CEO/Executive Director/Board Comments


Foundation Comments

Financial summary data in the charts and graphs is per the organization's IRS Form 990s for FY16 and FY15 and per the reviewed financials for FY14. Contributions from foundations and corporations are listed under individuals when the breakout was not available.


Other Documents

No Other Documents currently available.


The Impact tab is a section on the Giving Common added in October 2013; as such the majority of nonprofits have not yet had the chance to complete this voluntary section. The purpose of the Impact section is to ask five deceptively simple questions that require reflection and promote communication about what really matters – results. The goal is to encourage strategic thinking about how a nonprofit will achieve its goals. The following Impact questions are being completed by nonprofits slowly, thoughtfully and at the right time for their respective organizations to ensure the most accurate information possible.

1. What is your organization aiming to accomplish?

English At Large is a unique provider of English language instruction. 

Our vision is that newcomers to the United States will develop the English language skills and acquire the cultural knowledge needed to fully engage in their communities and fulfill their life goals.

Instead of teaching from textbooks, our tutors and facilitators uses our learners’ narratives as the guide for teaching. Our unique approach is inspired by the Language Experience Approach – a tool that provides immediate language skills tailored to our learners’ needs. English At Large is a small organization with a big impact. With 4 staff, we serve over 600 learners a year with the support of our volunteers. 

2. What are your strategies for making this happen?

Just as no two learners are alike, English At Large does not have a one-size fits all curriculum. Our learners have different learning styles, different rates for processing information, and varying degrees of comfort when speaking a new language. Because each individual learner is unique, our tutors are trained to use a variety of teaching approaches. But the very first thing that tutors must accomplish is to find out everything they can about who their learners are, where they come from, their experience with learning English, their hopes for using English, and how English can be used to achieve their life goals.

Language Experience Activity (LEA) has been considered an effective strategy for working with adults with limited literacy because it connects oral communication to meaningful. Linking the learner’s actual experiences and concerns with engaging lessons allows learning to be contextualized and relevant. English At Large places a high value on the learner narrative. Therefore, EAL programs utilize the learner’s experience as the “textbook” for learning English. Lesson plans are created using the learner’s immediate environment. When learners are able to learn material that is relevant to their daily life, they are more likely to remember the lesson. Thus, at EAL, English is taught through context: the learner who is pregnant learns vocabulary and grammar relevant to pregnancy, hospital visits, and visits to her OB/GYN. Similarly, the father who juggles two jobs while supporting his family, and whose wife also works, learns words and concepts like childcare, aftercare, and Head Start. Learners are immediately taught the language skills that apply to their ongoing individual needs, and in the order that their needs arise. In short, the beauty of our program is how extensively and continually volunteers are trained to teach English that is immediately applicable to a learner’s own current situation, as well as those situations learners are likely to face in the future.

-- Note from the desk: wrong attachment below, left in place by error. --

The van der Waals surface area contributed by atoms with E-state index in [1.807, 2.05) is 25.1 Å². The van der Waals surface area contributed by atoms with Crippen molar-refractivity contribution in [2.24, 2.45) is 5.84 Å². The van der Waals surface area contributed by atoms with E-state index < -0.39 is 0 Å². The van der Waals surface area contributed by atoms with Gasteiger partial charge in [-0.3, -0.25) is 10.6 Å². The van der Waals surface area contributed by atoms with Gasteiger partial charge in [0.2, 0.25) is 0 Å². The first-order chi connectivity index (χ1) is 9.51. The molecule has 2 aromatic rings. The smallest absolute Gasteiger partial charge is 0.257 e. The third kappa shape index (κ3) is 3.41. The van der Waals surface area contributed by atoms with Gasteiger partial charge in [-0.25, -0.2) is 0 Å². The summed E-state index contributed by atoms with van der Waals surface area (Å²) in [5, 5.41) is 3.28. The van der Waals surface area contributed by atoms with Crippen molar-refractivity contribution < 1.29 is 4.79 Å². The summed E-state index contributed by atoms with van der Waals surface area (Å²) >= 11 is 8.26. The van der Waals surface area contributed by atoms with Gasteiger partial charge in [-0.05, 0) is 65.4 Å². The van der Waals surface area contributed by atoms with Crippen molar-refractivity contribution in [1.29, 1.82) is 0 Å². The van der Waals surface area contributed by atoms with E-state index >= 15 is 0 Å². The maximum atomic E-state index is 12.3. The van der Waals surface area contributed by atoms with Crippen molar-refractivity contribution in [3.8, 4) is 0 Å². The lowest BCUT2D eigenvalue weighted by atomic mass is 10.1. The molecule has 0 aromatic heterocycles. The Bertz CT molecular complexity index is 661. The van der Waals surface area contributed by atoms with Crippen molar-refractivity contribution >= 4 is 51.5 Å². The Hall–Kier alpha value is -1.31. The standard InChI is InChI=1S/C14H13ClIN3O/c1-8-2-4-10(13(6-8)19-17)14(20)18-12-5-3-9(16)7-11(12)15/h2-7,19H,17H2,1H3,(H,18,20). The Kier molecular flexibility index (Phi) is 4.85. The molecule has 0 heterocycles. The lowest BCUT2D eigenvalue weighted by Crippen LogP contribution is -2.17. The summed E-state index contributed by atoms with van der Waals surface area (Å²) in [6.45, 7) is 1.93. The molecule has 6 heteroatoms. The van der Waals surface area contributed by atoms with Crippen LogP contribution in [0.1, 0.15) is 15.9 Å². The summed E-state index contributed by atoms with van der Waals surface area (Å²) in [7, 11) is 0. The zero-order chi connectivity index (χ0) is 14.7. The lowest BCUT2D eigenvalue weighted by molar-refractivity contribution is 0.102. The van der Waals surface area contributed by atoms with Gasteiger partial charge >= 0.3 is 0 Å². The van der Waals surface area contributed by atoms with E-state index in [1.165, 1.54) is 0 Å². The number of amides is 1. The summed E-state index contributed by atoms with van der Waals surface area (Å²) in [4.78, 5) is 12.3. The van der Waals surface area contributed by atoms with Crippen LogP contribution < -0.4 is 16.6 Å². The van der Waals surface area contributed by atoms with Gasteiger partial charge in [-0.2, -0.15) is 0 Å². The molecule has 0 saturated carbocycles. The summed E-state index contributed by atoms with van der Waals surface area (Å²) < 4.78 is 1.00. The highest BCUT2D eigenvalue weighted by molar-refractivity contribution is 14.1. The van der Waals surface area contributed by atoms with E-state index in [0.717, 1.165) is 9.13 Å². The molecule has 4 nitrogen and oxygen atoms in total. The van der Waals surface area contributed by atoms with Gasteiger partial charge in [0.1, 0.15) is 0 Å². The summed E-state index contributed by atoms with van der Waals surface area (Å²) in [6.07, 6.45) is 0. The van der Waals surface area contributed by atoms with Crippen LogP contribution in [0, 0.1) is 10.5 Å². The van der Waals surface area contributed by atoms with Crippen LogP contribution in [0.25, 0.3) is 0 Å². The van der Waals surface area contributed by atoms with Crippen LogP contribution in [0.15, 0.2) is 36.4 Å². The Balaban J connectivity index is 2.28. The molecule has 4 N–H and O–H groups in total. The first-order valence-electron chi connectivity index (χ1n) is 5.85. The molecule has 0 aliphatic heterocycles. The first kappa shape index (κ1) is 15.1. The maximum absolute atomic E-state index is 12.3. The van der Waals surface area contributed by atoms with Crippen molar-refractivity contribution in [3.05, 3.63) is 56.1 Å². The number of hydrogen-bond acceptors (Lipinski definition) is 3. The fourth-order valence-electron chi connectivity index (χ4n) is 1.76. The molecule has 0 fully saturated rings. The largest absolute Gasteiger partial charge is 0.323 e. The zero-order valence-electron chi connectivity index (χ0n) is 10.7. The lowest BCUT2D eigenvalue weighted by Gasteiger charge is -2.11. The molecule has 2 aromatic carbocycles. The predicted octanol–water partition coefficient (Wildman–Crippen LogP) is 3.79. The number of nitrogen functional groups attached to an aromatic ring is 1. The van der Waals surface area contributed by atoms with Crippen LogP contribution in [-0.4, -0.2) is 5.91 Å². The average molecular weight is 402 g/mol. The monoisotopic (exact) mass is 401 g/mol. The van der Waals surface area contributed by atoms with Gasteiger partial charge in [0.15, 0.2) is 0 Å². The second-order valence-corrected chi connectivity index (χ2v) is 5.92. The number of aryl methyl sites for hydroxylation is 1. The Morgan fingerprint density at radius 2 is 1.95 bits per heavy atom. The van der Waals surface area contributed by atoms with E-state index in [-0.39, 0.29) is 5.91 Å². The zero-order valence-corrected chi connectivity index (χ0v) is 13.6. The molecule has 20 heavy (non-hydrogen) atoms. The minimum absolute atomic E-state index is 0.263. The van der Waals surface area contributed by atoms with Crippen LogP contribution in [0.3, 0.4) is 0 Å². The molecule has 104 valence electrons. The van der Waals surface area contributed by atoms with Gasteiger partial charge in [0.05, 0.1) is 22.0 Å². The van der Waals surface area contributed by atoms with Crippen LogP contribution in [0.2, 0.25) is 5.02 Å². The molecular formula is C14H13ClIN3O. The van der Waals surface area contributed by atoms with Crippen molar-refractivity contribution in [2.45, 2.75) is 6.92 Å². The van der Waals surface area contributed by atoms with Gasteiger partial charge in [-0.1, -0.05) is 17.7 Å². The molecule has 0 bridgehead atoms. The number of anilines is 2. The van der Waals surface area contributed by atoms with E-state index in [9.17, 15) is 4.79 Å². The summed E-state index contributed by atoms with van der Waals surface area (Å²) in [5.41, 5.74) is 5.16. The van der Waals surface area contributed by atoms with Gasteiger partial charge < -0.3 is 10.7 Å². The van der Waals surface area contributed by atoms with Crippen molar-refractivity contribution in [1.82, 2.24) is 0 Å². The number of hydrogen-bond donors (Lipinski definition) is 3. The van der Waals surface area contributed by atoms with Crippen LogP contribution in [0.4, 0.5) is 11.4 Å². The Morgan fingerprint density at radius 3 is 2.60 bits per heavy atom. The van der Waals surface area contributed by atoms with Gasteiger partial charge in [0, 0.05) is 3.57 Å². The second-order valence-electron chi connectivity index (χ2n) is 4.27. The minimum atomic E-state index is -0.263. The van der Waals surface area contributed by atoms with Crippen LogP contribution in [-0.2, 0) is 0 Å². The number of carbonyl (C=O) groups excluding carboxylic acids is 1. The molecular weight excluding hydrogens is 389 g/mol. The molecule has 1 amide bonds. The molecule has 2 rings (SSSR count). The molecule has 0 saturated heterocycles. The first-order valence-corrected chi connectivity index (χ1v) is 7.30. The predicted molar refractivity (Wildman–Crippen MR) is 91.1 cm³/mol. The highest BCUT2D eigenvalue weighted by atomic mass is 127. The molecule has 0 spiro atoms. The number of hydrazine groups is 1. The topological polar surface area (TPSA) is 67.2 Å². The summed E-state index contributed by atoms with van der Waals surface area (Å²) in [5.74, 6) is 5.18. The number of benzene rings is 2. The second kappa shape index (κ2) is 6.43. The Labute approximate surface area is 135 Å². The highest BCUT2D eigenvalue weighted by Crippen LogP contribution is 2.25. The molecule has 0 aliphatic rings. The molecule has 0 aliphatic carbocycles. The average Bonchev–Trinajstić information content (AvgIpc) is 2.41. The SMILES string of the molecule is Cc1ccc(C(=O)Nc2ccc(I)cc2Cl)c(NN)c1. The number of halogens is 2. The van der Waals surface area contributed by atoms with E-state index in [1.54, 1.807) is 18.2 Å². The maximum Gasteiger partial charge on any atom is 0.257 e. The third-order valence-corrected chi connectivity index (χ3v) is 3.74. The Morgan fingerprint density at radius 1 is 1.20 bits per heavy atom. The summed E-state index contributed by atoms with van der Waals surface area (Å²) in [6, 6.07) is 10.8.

Using these approaches, the participant’s learning experience goes well beyond learning vocabulary and understanding grammar. The majority of EAL’s program volunteers are long-time residents of our service area. They are experts in their community’s educational systems, shopping centers, human services, recreational areas, libraries…etc. Volunteers are trained to address learner needs that extend beyond language: how to explore community resources applicable to their interests and needs (daycare for children, access to higher education and job training, etc.). Through our program, our learners gain cultural knowledge and communication skills that are necessary for success in the United States. This way, the process of learning English becomes a richer experience beyond the classroom.

3. What are your organization’s capabilities for doing this?


4. How will your organization know if you are making progress?


5. What have and haven’t you accomplished so far?